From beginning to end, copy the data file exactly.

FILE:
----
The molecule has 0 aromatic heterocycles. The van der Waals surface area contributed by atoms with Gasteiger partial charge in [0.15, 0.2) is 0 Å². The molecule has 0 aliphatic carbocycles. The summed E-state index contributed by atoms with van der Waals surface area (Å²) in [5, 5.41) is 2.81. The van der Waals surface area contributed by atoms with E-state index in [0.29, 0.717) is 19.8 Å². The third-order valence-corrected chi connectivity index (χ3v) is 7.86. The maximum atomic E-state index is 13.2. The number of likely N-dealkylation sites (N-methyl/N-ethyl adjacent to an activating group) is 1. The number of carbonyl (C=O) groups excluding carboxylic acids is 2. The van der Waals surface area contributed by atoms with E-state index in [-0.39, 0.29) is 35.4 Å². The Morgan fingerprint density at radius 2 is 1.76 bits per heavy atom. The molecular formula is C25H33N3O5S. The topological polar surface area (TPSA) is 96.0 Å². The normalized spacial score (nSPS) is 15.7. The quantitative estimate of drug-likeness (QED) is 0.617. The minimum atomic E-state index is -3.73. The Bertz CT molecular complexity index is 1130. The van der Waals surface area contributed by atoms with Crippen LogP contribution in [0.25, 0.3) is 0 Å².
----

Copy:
The molecule has 0 aromatic heterocycles. The van der Waals surface area contributed by atoms with Gasteiger partial charge in [0.15, 0.2) is 0 Å². The molecule has 0 aliphatic carbocycles. The summed E-state index contributed by atoms with van der Waals surface area (Å²) in [5, 5.41) is 2.81. The van der Waals surface area contributed by atoms with E-state index in [0.29, 0.717) is 19.8 Å². The third-order valence-corrected chi connectivity index (χ3v) is 7.86. The maximum atomic E-state index is 13.2. The number of likely N-dealkylation sites (N-methyl/N-ethyl adjacent to an activating group) is 1. The number of carbonyl (C=O) groups excluding carboxylic acids is 2. The van der Waals surface area contributed by atoms with E-state index in [-0.39, 0.29) is 35.4 Å². The Morgan fingerprint density at radius 2 is 1.76 bits per heavy atom. The molecular formula is C25H33N3O5S. The topological polar surface area (TPSA) is 96.0 Å². The normalized spacial score (nSPS) is 15.7. The quantitative estimate of drug-likeness (QED) is 0.617. The minimum atomic E-state index is -3.73. The Bertz CT molecular complexity index is 1130. The van der Waals surface area contributed by atoms with Crippen LogP contribution in [0.25, 0.3) is 0 Å².